How to comply with the Belgian regulator’s requirements in the context of SFDR (Sustainable Finance Disclosure Regulation)


The guidelines are addressed to Belgian regulated firms providing portfolio management and/or investment advisory services (including credit institutions, asset management and investment advice companies, insurance companies, pension funds and (management companies of) UCITS funds and AIFs) and aim to create more transparency to allow the buyer to make an assessment of (i) the way in which sustainability risks are taken into account in the creation and management of that financial product or service, and (ii) the impact of the investment decisions or investment advice of the financial market participants on sustainability factors. The FSMA expects companies' procedures to be transparent and to indicate which environmental, social and governance (“ESG”) aspects have been taken into account and, if necessary, to draw up an action plan as soon as possible in order to comply with these provisions.

Since 10 March 2021, the abovementioned companies must provide information at company level, on:

  • The way in which they integrate sustainability risks into their management and/or investment advice (Article 3 SFDR) and the integration of sustainability risks into their remuneration policy (Article 5 SFDR) In the context of management and/or investment advice, the FSMA allows companies to choose whether or not to integrate these risks. If they do not do so, this choice must be clearly and visibly explained on their website, with a date given as to when they plan to integrate these risks. If such risks are integrated, firms must publish their risk policy, which will differ according to whether firms undertake investment advice or management activities. In the first case, it concerns the way the risks are integrated into the advice, indicating the order of priority of the different risks. In the second case, risks will be assessed individually, together with a detailed list of any indicators. Such risks may include the difficulty for a company with a reputation for damaging the climate to attract and retain stakeholders (reputation risk) or adopting stricter legislation on environmental standards (political risk). Also, with regard to the integration of sustainability risks into the remuneration policy, the FSMA allows the concerned companies to choose whether or not to integrate such risks. The companies must indicate their choice on their website and, in the case of integration, provide information on how these risks are integrated.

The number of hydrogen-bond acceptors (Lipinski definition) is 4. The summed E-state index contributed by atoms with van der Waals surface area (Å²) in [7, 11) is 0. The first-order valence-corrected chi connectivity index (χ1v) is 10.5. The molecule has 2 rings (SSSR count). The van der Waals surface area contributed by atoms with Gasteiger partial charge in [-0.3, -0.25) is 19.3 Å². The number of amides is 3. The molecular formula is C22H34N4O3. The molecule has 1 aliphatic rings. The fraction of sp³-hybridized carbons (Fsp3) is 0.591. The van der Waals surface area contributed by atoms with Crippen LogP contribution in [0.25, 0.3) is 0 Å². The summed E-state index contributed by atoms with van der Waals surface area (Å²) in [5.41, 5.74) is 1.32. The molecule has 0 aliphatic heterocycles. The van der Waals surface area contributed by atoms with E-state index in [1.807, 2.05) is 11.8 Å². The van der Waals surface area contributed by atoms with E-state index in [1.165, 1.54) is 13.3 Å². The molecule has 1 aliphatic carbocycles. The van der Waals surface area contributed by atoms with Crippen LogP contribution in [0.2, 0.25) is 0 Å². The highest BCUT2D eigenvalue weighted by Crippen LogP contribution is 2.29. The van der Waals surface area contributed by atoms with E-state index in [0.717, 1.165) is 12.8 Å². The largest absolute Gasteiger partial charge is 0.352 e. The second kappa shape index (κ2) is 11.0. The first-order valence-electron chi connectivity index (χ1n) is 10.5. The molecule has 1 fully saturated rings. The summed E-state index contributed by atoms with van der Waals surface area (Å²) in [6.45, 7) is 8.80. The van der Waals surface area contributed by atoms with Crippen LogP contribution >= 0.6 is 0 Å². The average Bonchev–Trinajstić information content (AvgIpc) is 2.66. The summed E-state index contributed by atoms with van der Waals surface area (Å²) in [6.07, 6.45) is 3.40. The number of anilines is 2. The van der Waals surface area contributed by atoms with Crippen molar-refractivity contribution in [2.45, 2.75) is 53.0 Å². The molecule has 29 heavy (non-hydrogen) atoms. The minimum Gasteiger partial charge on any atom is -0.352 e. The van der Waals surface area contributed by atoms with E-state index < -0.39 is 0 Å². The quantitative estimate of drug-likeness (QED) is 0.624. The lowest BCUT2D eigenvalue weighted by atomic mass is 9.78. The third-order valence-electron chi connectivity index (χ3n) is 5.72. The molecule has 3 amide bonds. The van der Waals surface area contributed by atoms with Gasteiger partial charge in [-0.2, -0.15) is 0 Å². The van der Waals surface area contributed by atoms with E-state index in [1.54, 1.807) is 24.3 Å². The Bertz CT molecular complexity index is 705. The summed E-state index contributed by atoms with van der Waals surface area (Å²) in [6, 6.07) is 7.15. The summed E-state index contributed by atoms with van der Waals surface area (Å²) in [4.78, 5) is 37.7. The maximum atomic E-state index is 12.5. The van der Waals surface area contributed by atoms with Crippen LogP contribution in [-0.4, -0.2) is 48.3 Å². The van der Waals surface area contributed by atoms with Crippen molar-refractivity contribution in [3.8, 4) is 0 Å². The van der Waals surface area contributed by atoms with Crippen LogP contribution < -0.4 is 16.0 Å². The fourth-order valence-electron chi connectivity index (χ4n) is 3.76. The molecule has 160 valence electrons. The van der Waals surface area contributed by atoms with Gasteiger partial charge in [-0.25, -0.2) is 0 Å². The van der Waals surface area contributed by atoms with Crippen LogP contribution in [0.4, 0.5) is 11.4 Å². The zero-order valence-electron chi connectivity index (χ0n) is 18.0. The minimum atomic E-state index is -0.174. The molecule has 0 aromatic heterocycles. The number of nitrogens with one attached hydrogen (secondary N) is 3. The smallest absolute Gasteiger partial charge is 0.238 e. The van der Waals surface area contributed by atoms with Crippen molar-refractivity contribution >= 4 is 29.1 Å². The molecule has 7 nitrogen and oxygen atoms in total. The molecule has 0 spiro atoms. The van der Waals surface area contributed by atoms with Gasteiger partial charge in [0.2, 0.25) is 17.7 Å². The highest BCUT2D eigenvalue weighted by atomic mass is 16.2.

• The principal adverse impacts of investment decisions or investment advice that they provide on sustainability factors (Article 4 SFDR) In this case, the FSMA makes a distinction between asset management and investment advice, whereby, in the case of investment advice, companies can choose whether or not to take the adverse impacts into account. For asset management, a further distinction is made depending on the number of employees; companies with fewer than 500 employees will be able to choose whether or not to take the adverse impacts into account. If there are more than 500 employees, a statement on the due diligence policy (as set out in the SFDR) must be published on the website by 30 June 2021.

The obligations at product level apply to UCITS funds and AIFs governed by Belgian law and to insurance products with an investment component. The FSMA expects these entities to already be complying with these pre-contractual disclosure obligations.